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August 2014
MIAMI – Cuba is a land that remains a mystery to most Americans. Are the economic changes instituted in recent years by President Raul Castro working? Can the dissident movement ever gain enough traction to overthrow the Communist government? Just how good is its acclaimed but flawed health care system? How many superstar baseball players are left down there? But when looking to the future of the island – a post-Castro period that is often contemplated by American government officials, business owners eager to explore that market and Cuban-Americans curious about their role in the island's future – one question intrigues me most: What kind of human capital is left in Cuba?
NPR Morning Edition host David Greene spent a week in June reporting from Cuba, the country that few Americans have had the chance to visit—even though new "people-to-people" trips make it legal to tour on certain itineraries. Greene shared his memories of the trip—and his tips for those visiting for the first time—with Condé Nast Traveler in an interview shortly after he returned to the U.S.
Internet users in Cuba — the few who have access to the web, that is — can now download Google's popular browser Chrome.Google announced that it made Chrome available in Cuba on Wednesday, blaming the delay on U.S. export controls and sanctions against the communist country.
Google today announced the release of Chrome in Cuba. Citizens of the country can now grab the browser directly from Google.com.cu. The block was originally enforced in accordance with US export controls and economic sanction regulations. The company didn’t explain why Cubans can suddenly download Chrome starting today, but it did say, “As these trade restrictions evolve we’ve been working to figure out how to make more tools available in sanctioned countries.”
Good news for Beyoncé and Jay Z, in the midst of fending off toxic rumors: Their fifth wedding anniversary visit to Cuba last year was legal, despite questions raised by some Republicans in Congress.
When you’ve spent your entire life on a communist island where staples like eggs and chicken are rationed, lunch in Miami can be overwhelming. Ask Sandra Aldama, a Cuban mother and former special education teacher who made her first visit to the United States this month. Settling into a downtown Italian restaurant as waiters whizzed by with plates of fettuccine alfredo and veal parmesan, Aldama was almost certainly reminded of what the average Cuban can’t get at home.
It seemed like old times: In Havana in early July, Castro, the revolutionary leader of Cuba, embraced the current occupant of the Kremlin—once upon a time the isolated Communist island’s sugar daddy—together gleefully sticking a finger in the eye of their Cold War rival in Washington.
HAVANA — Yet another revolutionary tradition has been broken in Cuba: A lawmaker voted “no” in parliament. And it wasn’t just any lawmaker. Mariela Castro, the daughter of President Raul Castro and niece of Fidel Castro, gave the thumbs-down to a workers’ rights bill that she felt didn’t go far enough to prevent discrimination against people with HIV or with unconventional gender identities.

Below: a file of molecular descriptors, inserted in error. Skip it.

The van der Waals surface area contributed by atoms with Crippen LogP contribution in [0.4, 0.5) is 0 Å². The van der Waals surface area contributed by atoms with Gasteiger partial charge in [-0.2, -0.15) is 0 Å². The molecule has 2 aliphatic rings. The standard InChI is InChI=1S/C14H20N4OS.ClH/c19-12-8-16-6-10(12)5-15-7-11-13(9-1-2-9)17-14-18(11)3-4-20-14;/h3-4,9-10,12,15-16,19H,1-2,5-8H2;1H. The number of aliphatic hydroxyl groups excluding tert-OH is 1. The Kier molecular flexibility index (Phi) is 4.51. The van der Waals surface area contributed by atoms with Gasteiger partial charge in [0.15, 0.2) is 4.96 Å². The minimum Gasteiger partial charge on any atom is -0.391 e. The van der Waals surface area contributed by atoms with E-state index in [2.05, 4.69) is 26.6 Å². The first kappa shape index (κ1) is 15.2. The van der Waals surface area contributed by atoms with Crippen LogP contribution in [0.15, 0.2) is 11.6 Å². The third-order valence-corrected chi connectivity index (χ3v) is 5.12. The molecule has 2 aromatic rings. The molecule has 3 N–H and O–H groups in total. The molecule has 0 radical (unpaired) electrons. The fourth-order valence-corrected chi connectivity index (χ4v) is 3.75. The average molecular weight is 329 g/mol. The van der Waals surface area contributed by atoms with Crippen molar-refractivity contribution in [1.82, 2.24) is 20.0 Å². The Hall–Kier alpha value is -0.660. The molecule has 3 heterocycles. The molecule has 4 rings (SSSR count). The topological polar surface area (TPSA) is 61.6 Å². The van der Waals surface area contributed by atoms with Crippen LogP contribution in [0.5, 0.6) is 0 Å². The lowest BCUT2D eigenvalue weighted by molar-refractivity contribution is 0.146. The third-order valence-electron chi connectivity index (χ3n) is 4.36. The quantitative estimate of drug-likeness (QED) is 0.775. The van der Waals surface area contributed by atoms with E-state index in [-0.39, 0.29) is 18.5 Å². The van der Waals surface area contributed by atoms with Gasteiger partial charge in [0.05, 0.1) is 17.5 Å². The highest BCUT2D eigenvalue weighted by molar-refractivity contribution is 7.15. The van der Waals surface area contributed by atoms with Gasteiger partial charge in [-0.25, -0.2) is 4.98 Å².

Damn Yanquis

August 19, 2014

The idea of "democracy promotion" sells well in Washington -- it's practically untouchable. But yet another investigation into the covert action programs targeted against Cuba, published on Aug. 4 by the Associated Press, shows in vivid detail how amateur and feckless they are. Despite public statements about seeking a "new beginning" with Havana, U.S. President Barack Obama has continued -- even ramped up -- the clandestine activities on the island started by his predecessor, bringing the total resources wasted on the Cuba programs to well above a couple hundred million dollars.
For the first time since Fidel Castro’s rebel army overthrew the government of Fulgencio Batista in 1959, Cuba will see the construction of a new Catholic church.
HAVANA -- Cuba marked Fidel Castro's 88th birthday Wednesday with tributes in official media, a concert and a photo exhibit in the capital and a newly inaugurated restoration of the home where he was born.
What the administration can do is remove obstacles to the incipient Cuban private sector. Let’s start with the Internet. The United States should do everything we can to facilitate Internet access for Cuban citizens. Ordinary Cubans wait for hours to purchase Internet time at Cuban telephone company offices, the closest thing there is to Internet cafes.
HAVANA (Reuters) - Cuba has shifted its focus away from offshore oil, concentrating on renewable energy and improving output from onshore wells due to a lack of interest by foreign companies for further deepwater exploration, sources close to the industry say.
If a journey of a thousand miles begins with a single step, perhaps a significant economic and social opening might gain footing in Cuba with the success of Sandra Aldama’s soap micro-business, or Marianela Pérez’s Pizzeria Nella.
A fledgling private sector is taking root in communist Cuba. Last week a group of Cuban entrepreneurs made an unprecedented visit to Miami to learn how to run a business -- and to convince Americans they’re the real deal.
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